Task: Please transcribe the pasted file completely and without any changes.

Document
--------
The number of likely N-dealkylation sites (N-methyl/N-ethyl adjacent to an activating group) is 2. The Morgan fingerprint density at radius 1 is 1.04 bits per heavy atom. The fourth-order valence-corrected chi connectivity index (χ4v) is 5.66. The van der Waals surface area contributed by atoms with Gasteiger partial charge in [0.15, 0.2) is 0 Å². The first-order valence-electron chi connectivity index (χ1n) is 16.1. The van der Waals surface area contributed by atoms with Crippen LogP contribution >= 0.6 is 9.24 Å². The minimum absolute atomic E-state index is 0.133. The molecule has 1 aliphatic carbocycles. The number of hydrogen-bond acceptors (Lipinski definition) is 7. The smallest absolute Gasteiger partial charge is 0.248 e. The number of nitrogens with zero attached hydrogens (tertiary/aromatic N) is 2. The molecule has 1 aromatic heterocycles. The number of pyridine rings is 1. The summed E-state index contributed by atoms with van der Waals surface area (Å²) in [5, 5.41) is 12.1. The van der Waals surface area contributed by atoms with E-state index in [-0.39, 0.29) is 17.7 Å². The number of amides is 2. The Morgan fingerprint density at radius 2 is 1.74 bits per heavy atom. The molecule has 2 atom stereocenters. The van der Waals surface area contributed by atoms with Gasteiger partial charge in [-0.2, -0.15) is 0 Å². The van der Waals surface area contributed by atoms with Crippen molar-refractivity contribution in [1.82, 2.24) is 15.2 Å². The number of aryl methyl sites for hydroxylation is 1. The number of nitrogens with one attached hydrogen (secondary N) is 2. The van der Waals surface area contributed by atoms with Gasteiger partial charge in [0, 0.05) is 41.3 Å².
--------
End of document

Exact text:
The number of likely N-dealkylation sites (N-methyl/N-ethyl adjacent to an activating group) is 2. The Morgan fingerprint density at radius 1 is 1.04 bits per heavy atom. The fourth-order valence-corrected chi connectivity index (χ4v) is 5.66. The van der Waals surface area contributed by atoms with Gasteiger partial charge in [0.15, 0.2) is 0 Å². The first-order valence-electron chi connectivity index (χ1n) is 16.1. The van der Waals surface area contributed by atoms with Crippen LogP contribution >= 0.6 is 9.24 Å². The minimum absolute atomic E-state index is 0.133. The molecule has 1 aliphatic carbocycles. The number of hydrogen-bond acceptors (Lipinski definition) is 7. The smallest absolute Gasteiger partial charge is 0.248 e. The number of nitrogens with zero attached hydrogens (tertiary/aromatic N) is 2. The molecule has 1 aromatic heterocycles. The number of pyridine rings is 1. The summed E-state index contributed by atoms with van der Waals surface area (Å²) in [5, 5.41) is 12.1. The van der Waals surface area contributed by atoms with E-state index in [-0.39, 0.29) is 17.7 Å². The number of amides is 2. The Morgan fingerprint density at radius 2 is 1.74 bits per heavy atom. The molecule has 2 atom stereocenters. The van der Waals surface area contributed by atoms with Gasteiger partial charge in [-0.2, -0.15) is 0 Å². The van der Waals surface area contributed by atoms with Crippen molar-refractivity contribution in [1.82, 2.24) is 15.2 Å². The number of aryl methyl sites for hydroxylation is 1. The number of nitrogens with one attached hydrogen (secondary N) is 2. The van der Waals surface area contributed by atoms with Gasteiger partial charge in [0, 0.05) is 41.3 Å².